A Madison commission member’s caution could unravel a developer’s strategy to build on property targeted by the University of Wisconsin-Madison.
Madison developer Otto Gebhardt III is planning a 10-story, student housing project on the north side of Spring Street in Madison. The property is on a block the university identified in its 20-year plan for construction of a new academic building.
Gebhardt, whose proposal already is under scrutiny over the number of stories in the tower, said he is not worried about the university’s master plan, even if it means his tower could be torn down in 15 years.
“The thing is, the plan says 15 to 20 years is the minimum,” he said. “It might not actually happen for 30 or 35 years.”
But the project’s conflict with the master plan has raised at least one set of eyebrows on the city’s Urban Design Commission, which eventually will review the proposal.
“I hate to see anything built that’s going to last less than 50 years,” said Bruce Woods, commission chairman.
Woods said he is not ready to make a decision on the project, but, he said, he began questioning the proposal after receiving an e-mail from Gary Brown, director of campus planning and landscape architecture for UW-Madison Facilities Planning & Management. The e-mail explained the university’s plan for the property but stated UW-Madison’s indifference to Gebhardt’s proposal.
It’s too soon to worry about how someone plans to use land the university might need in 15 to 20 years, Brown said. He said he has discussed the university’s master plan with Gebhardt.
“It might delay our purchase of the property or have us focus on other needs around campus,” Brown said. “Right now, we’re not concerned.”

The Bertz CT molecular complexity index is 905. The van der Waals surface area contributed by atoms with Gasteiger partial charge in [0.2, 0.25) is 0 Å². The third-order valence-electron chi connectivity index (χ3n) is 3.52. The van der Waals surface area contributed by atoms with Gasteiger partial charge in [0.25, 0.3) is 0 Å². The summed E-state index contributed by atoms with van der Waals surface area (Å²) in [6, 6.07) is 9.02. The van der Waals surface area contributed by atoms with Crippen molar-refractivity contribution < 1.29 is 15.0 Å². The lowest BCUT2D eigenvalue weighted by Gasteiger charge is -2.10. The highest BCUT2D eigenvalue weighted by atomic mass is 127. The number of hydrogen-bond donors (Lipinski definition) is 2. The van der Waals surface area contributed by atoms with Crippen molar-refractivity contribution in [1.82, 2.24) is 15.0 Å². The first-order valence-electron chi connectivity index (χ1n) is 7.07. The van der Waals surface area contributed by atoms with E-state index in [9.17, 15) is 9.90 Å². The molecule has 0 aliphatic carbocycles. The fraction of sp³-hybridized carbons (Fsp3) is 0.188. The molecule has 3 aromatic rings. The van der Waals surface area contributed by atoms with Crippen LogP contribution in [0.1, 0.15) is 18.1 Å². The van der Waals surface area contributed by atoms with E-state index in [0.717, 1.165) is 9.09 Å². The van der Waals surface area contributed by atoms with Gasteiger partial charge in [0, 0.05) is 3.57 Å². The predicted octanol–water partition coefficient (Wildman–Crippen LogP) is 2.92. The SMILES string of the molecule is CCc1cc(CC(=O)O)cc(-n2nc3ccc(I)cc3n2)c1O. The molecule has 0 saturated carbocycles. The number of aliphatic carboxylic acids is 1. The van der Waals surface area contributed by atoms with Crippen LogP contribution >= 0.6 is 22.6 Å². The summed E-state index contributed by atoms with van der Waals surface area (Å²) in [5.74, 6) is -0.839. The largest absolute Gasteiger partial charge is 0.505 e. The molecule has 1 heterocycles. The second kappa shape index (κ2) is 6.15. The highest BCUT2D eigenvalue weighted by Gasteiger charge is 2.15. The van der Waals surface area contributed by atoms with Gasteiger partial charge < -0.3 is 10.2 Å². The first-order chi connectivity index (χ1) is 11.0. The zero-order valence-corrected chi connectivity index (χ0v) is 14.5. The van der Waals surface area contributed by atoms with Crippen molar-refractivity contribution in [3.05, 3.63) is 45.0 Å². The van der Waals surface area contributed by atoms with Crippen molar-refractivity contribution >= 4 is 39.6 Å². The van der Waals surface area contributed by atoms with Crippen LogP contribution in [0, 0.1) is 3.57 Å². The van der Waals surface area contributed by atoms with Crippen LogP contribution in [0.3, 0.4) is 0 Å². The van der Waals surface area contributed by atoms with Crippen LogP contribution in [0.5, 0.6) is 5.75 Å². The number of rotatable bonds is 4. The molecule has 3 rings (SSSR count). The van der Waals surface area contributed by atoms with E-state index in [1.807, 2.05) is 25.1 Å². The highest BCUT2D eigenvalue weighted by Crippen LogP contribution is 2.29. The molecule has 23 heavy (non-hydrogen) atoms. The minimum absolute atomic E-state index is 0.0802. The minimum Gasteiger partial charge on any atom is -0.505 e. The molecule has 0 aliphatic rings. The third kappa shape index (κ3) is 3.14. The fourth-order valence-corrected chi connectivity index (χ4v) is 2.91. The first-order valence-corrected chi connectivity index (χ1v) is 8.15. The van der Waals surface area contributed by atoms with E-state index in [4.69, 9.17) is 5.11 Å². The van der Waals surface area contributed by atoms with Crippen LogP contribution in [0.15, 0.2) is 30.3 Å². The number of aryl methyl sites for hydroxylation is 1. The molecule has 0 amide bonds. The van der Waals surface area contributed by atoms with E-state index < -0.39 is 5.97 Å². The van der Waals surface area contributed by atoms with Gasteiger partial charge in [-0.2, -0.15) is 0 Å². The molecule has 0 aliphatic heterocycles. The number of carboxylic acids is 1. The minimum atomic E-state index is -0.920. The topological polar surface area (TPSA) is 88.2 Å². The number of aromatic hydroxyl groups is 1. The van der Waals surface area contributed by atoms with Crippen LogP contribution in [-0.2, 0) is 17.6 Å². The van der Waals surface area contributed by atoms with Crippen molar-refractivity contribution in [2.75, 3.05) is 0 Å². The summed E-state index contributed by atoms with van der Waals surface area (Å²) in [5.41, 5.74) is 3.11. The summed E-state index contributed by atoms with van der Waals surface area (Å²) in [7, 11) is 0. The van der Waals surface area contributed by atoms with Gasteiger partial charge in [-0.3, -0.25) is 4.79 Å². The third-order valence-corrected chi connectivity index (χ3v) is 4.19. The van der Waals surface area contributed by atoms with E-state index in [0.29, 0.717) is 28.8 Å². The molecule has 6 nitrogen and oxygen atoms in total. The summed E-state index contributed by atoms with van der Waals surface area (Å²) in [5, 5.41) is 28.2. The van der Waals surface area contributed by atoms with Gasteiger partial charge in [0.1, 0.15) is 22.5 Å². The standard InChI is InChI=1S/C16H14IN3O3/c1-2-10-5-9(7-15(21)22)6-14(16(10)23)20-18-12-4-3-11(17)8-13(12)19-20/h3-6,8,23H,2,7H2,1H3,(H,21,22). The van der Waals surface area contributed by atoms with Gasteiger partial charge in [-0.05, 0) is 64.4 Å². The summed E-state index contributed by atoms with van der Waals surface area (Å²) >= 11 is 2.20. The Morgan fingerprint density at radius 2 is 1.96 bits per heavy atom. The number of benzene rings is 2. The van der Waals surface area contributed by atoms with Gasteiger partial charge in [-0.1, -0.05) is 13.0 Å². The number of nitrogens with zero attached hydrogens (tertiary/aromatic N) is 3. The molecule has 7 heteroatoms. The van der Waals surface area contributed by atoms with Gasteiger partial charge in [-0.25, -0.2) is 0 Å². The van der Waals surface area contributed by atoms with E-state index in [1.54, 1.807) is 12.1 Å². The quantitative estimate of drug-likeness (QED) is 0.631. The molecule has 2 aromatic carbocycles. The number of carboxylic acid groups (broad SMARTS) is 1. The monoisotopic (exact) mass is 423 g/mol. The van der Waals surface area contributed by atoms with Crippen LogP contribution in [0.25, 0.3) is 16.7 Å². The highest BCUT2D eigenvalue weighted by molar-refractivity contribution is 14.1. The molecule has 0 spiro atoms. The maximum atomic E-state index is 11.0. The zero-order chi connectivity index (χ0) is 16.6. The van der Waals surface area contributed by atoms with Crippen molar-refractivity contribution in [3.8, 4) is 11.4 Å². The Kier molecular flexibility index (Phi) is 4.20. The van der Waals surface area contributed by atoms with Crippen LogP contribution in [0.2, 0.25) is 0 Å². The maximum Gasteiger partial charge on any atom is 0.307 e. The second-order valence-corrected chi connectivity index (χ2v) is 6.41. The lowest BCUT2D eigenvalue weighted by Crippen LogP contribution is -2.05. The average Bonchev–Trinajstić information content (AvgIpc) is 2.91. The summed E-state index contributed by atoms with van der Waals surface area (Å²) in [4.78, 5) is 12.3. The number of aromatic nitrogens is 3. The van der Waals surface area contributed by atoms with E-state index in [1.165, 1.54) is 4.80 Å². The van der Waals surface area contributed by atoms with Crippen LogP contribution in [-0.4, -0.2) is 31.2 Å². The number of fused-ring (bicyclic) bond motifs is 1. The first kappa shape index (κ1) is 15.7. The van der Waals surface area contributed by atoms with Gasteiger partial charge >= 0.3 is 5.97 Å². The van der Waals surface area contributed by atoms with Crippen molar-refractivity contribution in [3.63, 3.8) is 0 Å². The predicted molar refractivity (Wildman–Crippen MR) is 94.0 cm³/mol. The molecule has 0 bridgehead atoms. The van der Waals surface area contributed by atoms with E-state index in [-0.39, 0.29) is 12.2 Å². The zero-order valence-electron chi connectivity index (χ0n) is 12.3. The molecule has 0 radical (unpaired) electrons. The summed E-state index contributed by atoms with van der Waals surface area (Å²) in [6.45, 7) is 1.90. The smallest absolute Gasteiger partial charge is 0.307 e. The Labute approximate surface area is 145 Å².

Still, it’s rare for a developer to propose a project on land targeted by the university, said David Miller, the UW System’s vice president of capital planning and budget. UW System campuses’ long-range plans — including those in Stevens Point, Eau Claire and Oshkosh — are intertwined with their respective cities’ development plans.
“Generally, once a city has signed off on a campus boundary, it wouldn’t issue a zoning permit for a different project,” he said. “Madison’s a bit different from other cities, though. The other campuses don’t have that scale of land.”
If Gebhardt builds the tower, the UW-Madison likely will have to pay more for the property if or when the university’s master plan applies. There are three aging rental houses on the property now, and, Brown said, it is likely the fair market value of the property will increase if they are replaced with a new housing tower.
The university already owns two-thirds of the block, he said, but does not have money budgeted to buy the remaining land.
“We’ll probably just have to pay a higher cost at that point in time,” Brown said. “We’ll deal with that when we get to it.”
Gebhardt said he’s taking a calculated risk with the project, betting that it will take longer than 15 years for the university to move on the property.
“If they came and said, ‘We’re doing this in five, 10 years,’” he said, “we wouldn’t be doing this.”
Gebhardt’s proposal and the city’s reaction are outside of the university’s jurisdiction, Brown said. But that almost certainly will change, he said.
“Most developers are good about respecting master plans,” Brown said. “You normally don’t see someone do something on land that could be developed in only 15 years.
“But if he wants to build it, that’s his choice. For the time being, it can provide some student housing in the area.”